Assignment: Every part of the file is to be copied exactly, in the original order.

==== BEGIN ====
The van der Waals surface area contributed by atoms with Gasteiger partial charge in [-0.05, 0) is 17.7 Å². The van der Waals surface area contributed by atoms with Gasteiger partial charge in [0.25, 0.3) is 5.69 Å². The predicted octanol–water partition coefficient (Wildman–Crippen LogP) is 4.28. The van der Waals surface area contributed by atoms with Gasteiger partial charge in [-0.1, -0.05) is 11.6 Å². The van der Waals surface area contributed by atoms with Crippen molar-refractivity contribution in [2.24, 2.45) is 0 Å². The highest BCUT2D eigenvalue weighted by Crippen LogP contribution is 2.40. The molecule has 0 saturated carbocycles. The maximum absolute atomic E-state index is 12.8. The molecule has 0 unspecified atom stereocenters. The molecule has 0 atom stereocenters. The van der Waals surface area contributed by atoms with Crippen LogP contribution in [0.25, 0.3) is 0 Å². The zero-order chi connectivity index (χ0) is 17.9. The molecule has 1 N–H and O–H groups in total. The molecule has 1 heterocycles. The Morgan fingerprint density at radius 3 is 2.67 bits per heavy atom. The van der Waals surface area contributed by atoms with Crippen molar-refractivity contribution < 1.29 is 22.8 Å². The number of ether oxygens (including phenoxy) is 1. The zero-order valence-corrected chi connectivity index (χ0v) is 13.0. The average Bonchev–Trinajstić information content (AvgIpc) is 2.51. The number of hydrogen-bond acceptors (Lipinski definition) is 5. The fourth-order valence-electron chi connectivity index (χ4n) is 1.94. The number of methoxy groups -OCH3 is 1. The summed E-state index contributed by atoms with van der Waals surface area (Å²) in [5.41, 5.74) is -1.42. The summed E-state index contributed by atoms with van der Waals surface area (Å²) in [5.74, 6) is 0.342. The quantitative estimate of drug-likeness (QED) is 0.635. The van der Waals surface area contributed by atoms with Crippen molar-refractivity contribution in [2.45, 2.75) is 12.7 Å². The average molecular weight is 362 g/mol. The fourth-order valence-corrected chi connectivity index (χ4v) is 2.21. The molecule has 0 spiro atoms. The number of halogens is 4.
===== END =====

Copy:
The van der Waals surface area contributed by atoms with Gasteiger partial charge in [-0.05, 0) is 17.7 Å². The van der Waals surface area contributed by atoms with Gasteiger partial charge in [0.25, 0.3) is 5.69 Å². The predicted octanol–water partition coefficient (Wildman–Crippen LogP) is 4.28. The van der Waals surface area contributed by atoms with Gasteiger partial charge in [-0.1, -0.05) is 11.6 Å². The van der Waals surface area contributed by atoms with Crippen molar-refractivity contribution in [2.24, 2.45) is 0 Å². The highest BCUT2D eigenvalue weighted by Crippen LogP contribution is 2.40. The molecule has 0 saturated carbocycles. The maximum absolute atomic E-state index is 12.8. The molecule has 0 unspecified atom stereocenters. The molecule has 0 atom stereocenters. The van der Waals surface area contributed by atoms with Crippen LogP contribution in [0.25, 0.3) is 0 Å². The zero-order chi connectivity index (χ0) is 17.9. The molecule has 1 N–H and O–H groups in total. The molecule has 1 heterocycles. The Morgan fingerprint density at radius 3 is 2.67 bits per heavy atom. The van der Waals surface area contributed by atoms with Crippen molar-refractivity contribution < 1.29 is 22.8 Å². The number of ether oxygens (including phenoxy) is 1. The zero-order valence-corrected chi connectivity index (χ0v) is 13.0. The average Bonchev–Trinajstić information content (AvgIpc) is 2.51. The number of hydrogen-bond acceptors (Lipinski definition) is 5. The fourth-order valence-electron chi connectivity index (χ4n) is 1.94. The number of methoxy groups -OCH3 is 1. The summed E-state index contributed by atoms with van der Waals surface area (Å²) in [5.41, 5.74) is -1.42. The summed E-state index contributed by atoms with van der Waals surface area (Å²) in [5.74, 6) is 0.342. The quantitative estimate of drug-likeness (QED) is 0.635. The van der Waals surface area contributed by atoms with Crippen molar-refractivity contribution in [2.45, 2.75) is 12.7 Å². The average molecular weight is 362 g/mol. The fourth-order valence-corrected chi connectivity index (χ4v) is 2.21. The molecule has 0 spiro atoms. The number of halogens is 4.